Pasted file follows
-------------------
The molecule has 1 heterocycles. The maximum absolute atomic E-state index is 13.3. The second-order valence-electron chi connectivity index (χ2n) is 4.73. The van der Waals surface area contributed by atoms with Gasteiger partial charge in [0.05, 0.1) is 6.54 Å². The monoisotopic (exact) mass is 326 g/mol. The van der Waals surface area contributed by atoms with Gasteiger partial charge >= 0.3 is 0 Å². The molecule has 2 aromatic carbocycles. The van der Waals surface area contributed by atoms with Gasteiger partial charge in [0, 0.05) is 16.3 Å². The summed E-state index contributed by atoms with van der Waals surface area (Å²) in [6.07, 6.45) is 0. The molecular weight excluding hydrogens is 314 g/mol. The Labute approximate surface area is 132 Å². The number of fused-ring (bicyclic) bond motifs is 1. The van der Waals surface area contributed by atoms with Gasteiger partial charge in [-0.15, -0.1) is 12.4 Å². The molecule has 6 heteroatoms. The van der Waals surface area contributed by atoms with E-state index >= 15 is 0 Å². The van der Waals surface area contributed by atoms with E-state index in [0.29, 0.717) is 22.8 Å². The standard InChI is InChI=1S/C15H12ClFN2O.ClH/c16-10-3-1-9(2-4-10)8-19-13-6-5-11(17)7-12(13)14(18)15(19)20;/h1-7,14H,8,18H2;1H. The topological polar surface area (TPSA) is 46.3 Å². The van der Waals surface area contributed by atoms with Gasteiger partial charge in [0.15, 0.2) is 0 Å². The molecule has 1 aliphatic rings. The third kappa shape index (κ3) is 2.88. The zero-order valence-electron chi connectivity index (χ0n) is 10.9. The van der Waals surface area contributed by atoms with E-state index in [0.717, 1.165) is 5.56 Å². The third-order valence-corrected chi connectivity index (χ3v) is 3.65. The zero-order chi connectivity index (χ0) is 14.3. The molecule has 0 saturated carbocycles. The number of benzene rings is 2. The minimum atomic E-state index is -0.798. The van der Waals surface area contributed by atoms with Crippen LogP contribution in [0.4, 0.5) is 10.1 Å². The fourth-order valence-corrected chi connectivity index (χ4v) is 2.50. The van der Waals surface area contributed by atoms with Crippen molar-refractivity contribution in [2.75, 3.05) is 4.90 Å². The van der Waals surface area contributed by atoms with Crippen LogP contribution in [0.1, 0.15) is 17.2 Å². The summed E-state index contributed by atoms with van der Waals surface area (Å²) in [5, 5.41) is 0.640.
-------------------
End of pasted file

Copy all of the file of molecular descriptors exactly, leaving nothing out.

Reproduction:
The molecule has 1 heterocycles. The maximum absolute atomic E-state index is 13.3. The second-order valence-electron chi connectivity index (χ2n) is 4.73. The van der Waals surface area contributed by atoms with Gasteiger partial charge in [0.05, 0.1) is 6.54 Å². The monoisotopic (exact) mass is 326 g/mol. The van der Waals surface area contributed by atoms with Gasteiger partial charge >= 0.3 is 0 Å². The molecule has 2 aromatic carbocycles. The van der Waals surface area contributed by atoms with Gasteiger partial charge in [0, 0.05) is 16.3 Å². The summed E-state index contributed by atoms with van der Waals surface area (Å²) in [6.07, 6.45) is 0. The molecular weight excluding hydrogens is 314 g/mol. The Labute approximate surface area is 132 Å². The number of fused-ring (bicyclic) bond motifs is 1. The van der Waals surface area contributed by atoms with Gasteiger partial charge in [-0.15, -0.1) is 12.4 Å². The molecule has 6 heteroatoms. The van der Waals surface area contributed by atoms with E-state index >= 15 is 0 Å². The van der Waals surface area contributed by atoms with E-state index in [0.29, 0.717) is 22.8 Å². The standard InChI is InChI=1S/C15H12ClFN2O.ClH/c16-10-3-1-9(2-4-10)8-19-13-6-5-11(17)7-12(13)14(18)15(19)20;/h1-7,14H,8,18H2;1H. The topological polar surface area (TPSA) is 46.3 Å². The van der Waals surface area contributed by atoms with Gasteiger partial charge in [0.15, 0.2) is 0 Å². The molecule has 1 aliphatic rings. The third kappa shape index (κ3) is 2.88. The zero-order valence-electron chi connectivity index (χ0n) is 10.9. The van der Waals surface area contributed by atoms with E-state index in [0.717, 1.165) is 5.56 Å². The third-order valence-corrected chi connectivity index (χ3v) is 3.65. The zero-order chi connectivity index (χ0) is 14.3. The molecule has 0 saturated carbocycles. The number of benzene rings is 2. The minimum atomic E-state index is -0.798. The van der Waals surface area contributed by atoms with Crippen LogP contribution in [0.4, 0.5) is 10.1 Å². The fourth-order valence-corrected chi connectivity index (χ4v) is 2.50. The van der Waals surface area contributed by atoms with Crippen molar-refractivity contribution in [2.75, 3.05) is 4.90 Å². The van der Waals surface area contributed by atoms with Crippen LogP contribution in [0.1, 0.15) is 17.2 Å². The summed E-state index contributed by atoms with van der Waals surface area (Å²) in [5, 5.41) is 0.640.